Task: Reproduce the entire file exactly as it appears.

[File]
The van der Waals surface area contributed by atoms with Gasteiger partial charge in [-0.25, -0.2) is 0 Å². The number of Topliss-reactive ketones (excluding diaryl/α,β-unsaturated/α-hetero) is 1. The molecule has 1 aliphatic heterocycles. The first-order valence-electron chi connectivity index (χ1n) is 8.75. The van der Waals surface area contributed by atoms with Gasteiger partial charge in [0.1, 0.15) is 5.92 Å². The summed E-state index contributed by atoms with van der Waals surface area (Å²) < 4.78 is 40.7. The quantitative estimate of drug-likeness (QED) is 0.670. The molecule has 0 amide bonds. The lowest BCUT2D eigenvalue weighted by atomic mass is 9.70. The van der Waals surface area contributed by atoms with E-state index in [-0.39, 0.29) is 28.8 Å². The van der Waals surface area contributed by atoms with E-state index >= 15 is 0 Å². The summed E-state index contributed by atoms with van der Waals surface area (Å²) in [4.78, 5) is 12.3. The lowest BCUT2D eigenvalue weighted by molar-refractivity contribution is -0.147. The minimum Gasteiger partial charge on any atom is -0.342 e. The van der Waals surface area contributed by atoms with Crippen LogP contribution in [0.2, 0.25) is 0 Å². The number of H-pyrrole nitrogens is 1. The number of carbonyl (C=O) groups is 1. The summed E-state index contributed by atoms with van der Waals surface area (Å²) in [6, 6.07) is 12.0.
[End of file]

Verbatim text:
The van der Waals surface area contributed by atoms with Gasteiger partial charge in [-0.25, -0.2) is 0 Å². The number of Topliss-reactive ketones (excluding diaryl/α,β-unsaturated/α-hetero) is 1. The molecule has 1 aliphatic heterocycles. The first-order valence-electron chi connectivity index (χ1n) is 8.75. The van der Waals surface area contributed by atoms with Gasteiger partial charge in [0.1, 0.15) is 5.92 Å². The summed E-state index contributed by atoms with van der Waals surface area (Å²) < 4.78 is 40.7. The quantitative estimate of drug-likeness (QED) is 0.670. The molecule has 0 amide bonds. The lowest BCUT2D eigenvalue weighted by atomic mass is 9.70. The van der Waals surface area contributed by atoms with E-state index in [-0.39, 0.29) is 28.8 Å². The van der Waals surface area contributed by atoms with E-state index >= 15 is 0 Å². The summed E-state index contributed by atoms with van der Waals surface area (Å²) in [4.78, 5) is 12.3. The lowest BCUT2D eigenvalue weighted by molar-refractivity contribution is -0.147. The minimum Gasteiger partial charge on any atom is -0.342 e. The van der Waals surface area contributed by atoms with Crippen LogP contribution in [0.2, 0.25) is 0 Å². The number of H-pyrrole nitrogens is 1. The number of carbonyl (C=O) groups is 1. The summed E-state index contributed by atoms with van der Waals surface area (Å²) in [6, 6.07) is 12.0.